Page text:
Irrepressible is defined as; inextinguishable, unquenchable, uncontainable, uncontrollable, indestructible, undying, and everlasting. Irrepressible describes the Bali Dog perfectly.
You can bring in legally, import illegally and backyard mass produce and cross breed as many non-Bali Dogs as you want. But there’s only one Dog on Bali that looks like it truly belongs.
There are many issues and threats facing this small Island. From pollution made by humans, to human made inequality poverty and suffering, Bali has more than enough to deal with. Bali Dogs are very low on the issue and threat scale.
Thankfully there remain to be thousands of Bali Dogs and an equal number of humans who care enough to not eat abuse and or kill them.
Thankfully the magnificent unique irrepressible Bali Dog continues to be just a part of the rich tapestry that is Bali life. Low enough on the radar to be celebrated not castigated. Yet still high enough visually to be beautifully shown to an Island that must continue to deal with so much more than a simple dog that has been with them in all their ups and downs since time began.
If only one child in one village, in one town, in one city, in one country can learn to live, to love, to care and to share, then they will learn to teach others to love, to care, to share. Then there is a chance.
Bali Dogs are family dogs. It’s been that way for as long as anyone can remember. Their protection of their family is unquestionable. Their connection to all members of their pack is guaranteed.
For generations Bali Dogs were as pure as any unrecognized unregistered breed could ever be. The rules were simple. If a dog was not useful or behaved in a manner that saw it step outside of specific boundaries, then it was eliminated. As unpalatable as elimination may be for some it meant that for thousands of years the Bali Dog became a stable predictable animal that could be relied upon to hand on its genetic surety generation by generation.
One of the major benefits could be observed in how Bali Dogs related and conducted themselves when in the presence of children. It is of little use having a working dog that’s expected to perform useful and meaningful activities if it’s running around biting children.
For thousands of years Balinese children and Bali Dogs have grown together and in most cases they have unconsciously and collectively handed on to their respective offspring the ancient rules for living together.
This contract is still very much binding and it is hoped and prayed that it will continue to be rolled over and stamped with a loving caring sharing seal of approval for thousands of years to come.
Something that was enough to grab the attention of a motor bike rider speeding past this small black and white puppy cowering on the side of a busy road.
Something about when he turned around went back and pulled over to make sure she was OK, she wagged her tail.
Something that made him care enough to create a soft bed of sarongs for her to rest on when she arrived at her new home.
Something that made him aware enough to visit his local veterinarian where he purchased anti parasitic treatments to rid her of fleas and ticks and something that gave him motivation to purchase a hot pink collar and lead whilst he was at the clinic.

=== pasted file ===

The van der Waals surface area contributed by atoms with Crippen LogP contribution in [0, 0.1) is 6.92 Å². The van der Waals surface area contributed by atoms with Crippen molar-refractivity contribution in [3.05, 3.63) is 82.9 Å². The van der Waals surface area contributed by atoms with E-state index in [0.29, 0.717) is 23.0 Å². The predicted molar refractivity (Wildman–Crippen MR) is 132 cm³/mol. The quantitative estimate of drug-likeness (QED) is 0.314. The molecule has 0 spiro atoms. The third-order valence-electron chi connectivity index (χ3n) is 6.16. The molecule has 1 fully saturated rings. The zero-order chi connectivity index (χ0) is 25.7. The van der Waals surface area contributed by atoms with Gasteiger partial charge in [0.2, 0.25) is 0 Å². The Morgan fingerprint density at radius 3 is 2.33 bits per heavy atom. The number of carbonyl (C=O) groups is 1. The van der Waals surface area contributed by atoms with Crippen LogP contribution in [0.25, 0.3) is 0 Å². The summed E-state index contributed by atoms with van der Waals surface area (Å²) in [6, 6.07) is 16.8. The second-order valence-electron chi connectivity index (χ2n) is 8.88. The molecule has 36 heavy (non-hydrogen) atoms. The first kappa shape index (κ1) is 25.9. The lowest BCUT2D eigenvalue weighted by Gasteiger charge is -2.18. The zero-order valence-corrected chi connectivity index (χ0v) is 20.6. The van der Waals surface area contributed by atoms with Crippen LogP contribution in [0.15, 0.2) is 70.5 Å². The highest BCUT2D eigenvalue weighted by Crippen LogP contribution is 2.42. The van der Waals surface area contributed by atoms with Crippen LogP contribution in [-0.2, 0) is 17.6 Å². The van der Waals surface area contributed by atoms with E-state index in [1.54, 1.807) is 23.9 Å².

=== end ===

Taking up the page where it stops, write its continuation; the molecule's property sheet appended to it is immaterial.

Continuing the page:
Something that made him hold her close, nurse her and worry over a wound she had on her elbow.
Something that made him cook fresh tuna and chicken and rice for her, to build up her strength.
That motor bike rider was Wayan, the owner of Amaya Cottage and as he tells it the ‘something’ is luck.
That something was his luck, for being on that road at that time on that day and finding Mary.
Genetic malfunction, cross breeding, natural selection, environmental adaptation. Whatever the variables or reasons, short legged dogs on Bali appear to be increasing.
There are of course foreign breeds such as the floppy eared stumpy legged Beagle, the distinctive patchwork coloured imported canine that continues to rate right up there among the most favoured for local ‘ownership’.
It’s not until you begin to seriously look, that it also becomes obvious that there are definite ‘pure bred’ short legged (pendek kaki) Bali Dogs. For any avid follower of the stock standard sized Island dog the sight of a pendek kaki can elicit many more questions than available answers.
If the invasion of foreign dogs continues at current rates the obvious future for the indigenous Bali Dog is a crossbreeding inevitability. As unpalatable as this is for lovers of the ancient iconic unique Bali Dog, it is already happening. Bali Dog Combos are being rolled out with ‘interesting’ results.
It’s highly unlikely that Bali Dog original will disappear in the near future, however their isolated unchanging continuum was shaken with the arrival of Rabies and their balanced world was turned upside down when an open border policy heralded a foreign dog infiltration.
Bali Dog future will most definitely be a born bred Island version and although it may end up looking quite unlike its ancient relative it will still be a Bali Dog.
But as space becomes a very scarce and much sought after commodity and as calls for more restrictions on free roaming dogs curtails them more and more an inevitable evolution of rampant numbers of short legged Bali Dogs could be a future reality.
If this future vision becomes a future fact, its cuteness factor could be the short and simple key that unlocks a continuance for a canine that is battling to hold on by the skin of its paws.